Crawling on campus

The Northerner

The beginning of spring signifies the arrival of warm weather, flowers and, most unfortunately, bugs.’ Imagine noticing a few red bites on your leg and assuming it has to do with the changing climate.’ You go about your day mindlessly scratching the bumps, forgetting all about it by nightfall.’ That evening you return to the warm sanctity of your bed, hoping for a restful sleep before the beginning of another day.
For a few Northern Kentucky University students, the comfort of that bed is the source of their problems.’ Callahan Hall has been plagued with bed bugs.

A source who wished to remain unidentified gave a firsthand account of what he or she had been dealing with.’ ‘A maintenance man told everyone in the hall that it was most likely that someone brought them from home, and they spread slowly down the hall. Supposedly, they can not tell exactly which room they originated in,’ the source said.

Director of University Housing Peter Trentacoste said, ‘I can confirm we had a (bed bugs) incident. We successfully treated the six rooms.’

According to the Center for Disease Control, a common bed bug is a wingless, blood-sucking insect that grows up to seven milimeters in length and has a lifespan from four months up to one year.’ ‘Bed bugs hide in cracks and crevices in beds, wooden furniture, floors, and walls during the daytime and emerge at night to feed on their preferred host, humans,’ the CDC reports.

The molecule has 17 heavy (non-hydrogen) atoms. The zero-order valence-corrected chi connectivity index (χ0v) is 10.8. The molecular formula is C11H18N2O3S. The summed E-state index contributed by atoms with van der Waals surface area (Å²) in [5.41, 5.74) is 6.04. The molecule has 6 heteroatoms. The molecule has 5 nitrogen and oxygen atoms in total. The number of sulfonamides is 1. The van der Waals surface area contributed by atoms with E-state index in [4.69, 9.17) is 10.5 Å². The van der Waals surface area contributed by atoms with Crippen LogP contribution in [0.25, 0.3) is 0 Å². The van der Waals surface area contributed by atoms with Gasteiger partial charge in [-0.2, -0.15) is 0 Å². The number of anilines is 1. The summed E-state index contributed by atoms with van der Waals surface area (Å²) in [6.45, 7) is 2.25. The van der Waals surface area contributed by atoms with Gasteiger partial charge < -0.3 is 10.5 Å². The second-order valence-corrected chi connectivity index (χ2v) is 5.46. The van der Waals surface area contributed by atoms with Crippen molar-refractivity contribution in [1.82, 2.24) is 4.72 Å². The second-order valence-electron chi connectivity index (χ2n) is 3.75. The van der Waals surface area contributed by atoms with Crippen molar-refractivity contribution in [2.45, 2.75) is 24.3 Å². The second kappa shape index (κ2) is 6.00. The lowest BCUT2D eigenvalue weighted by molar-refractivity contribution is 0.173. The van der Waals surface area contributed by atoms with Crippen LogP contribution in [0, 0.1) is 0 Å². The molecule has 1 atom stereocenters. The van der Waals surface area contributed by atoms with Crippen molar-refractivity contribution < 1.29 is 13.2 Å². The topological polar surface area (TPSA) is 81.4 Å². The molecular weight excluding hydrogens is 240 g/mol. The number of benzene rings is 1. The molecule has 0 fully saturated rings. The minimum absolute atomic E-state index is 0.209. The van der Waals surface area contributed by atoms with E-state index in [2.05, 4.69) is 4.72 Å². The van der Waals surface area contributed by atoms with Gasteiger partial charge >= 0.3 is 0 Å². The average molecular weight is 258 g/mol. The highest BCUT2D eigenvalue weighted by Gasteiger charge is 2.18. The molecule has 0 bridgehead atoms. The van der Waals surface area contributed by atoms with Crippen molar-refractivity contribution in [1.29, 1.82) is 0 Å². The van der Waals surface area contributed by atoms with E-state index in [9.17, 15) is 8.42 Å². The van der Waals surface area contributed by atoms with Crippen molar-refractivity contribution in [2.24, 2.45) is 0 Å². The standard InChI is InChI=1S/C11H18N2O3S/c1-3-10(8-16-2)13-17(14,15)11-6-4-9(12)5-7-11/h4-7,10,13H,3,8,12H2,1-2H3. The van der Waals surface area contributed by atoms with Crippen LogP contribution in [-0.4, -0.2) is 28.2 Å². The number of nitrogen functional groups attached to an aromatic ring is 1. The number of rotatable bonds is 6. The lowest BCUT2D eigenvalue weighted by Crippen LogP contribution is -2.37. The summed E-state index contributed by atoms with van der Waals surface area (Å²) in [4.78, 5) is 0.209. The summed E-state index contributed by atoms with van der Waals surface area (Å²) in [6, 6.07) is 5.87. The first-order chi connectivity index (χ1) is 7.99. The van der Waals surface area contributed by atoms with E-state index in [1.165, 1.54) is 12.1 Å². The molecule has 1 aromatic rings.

Bed bugs are most common in underdeveloped countries and cases of them in the United States were rare in the late 20th century.

‘Bed bugs to me is something dirty people get, and I am not dirty. It was disturbing to think that I might have shared a bed with such things,’ the source said.

When University Housing discovered a possibility of bed bugs, it began calling every resident on the infested floor to ascertain which rooms were affected.’ Students were relocated to begin extermination last weekend.’ Some students were given All-card credit for their inconvenience.

‘The reality is this is something we take extremely seriously. It is important for students to be educated on what to look for. We will be including this in our orientations and informing our RAs,’ Trentacoste said.

‘We were made to move out of our rooms. We were given a list of things that would melt in a treatment of heat being circulated at 150 degrees to kill them off. We had to go through our room and collected aerosol bottles, all makeup, crayons, etc. and take any clothes we needed or were wearing and wash them, or at least put them in the dryer,’ the source said.

The university is taking measures to ensure that these types of treatments won’t be needed again.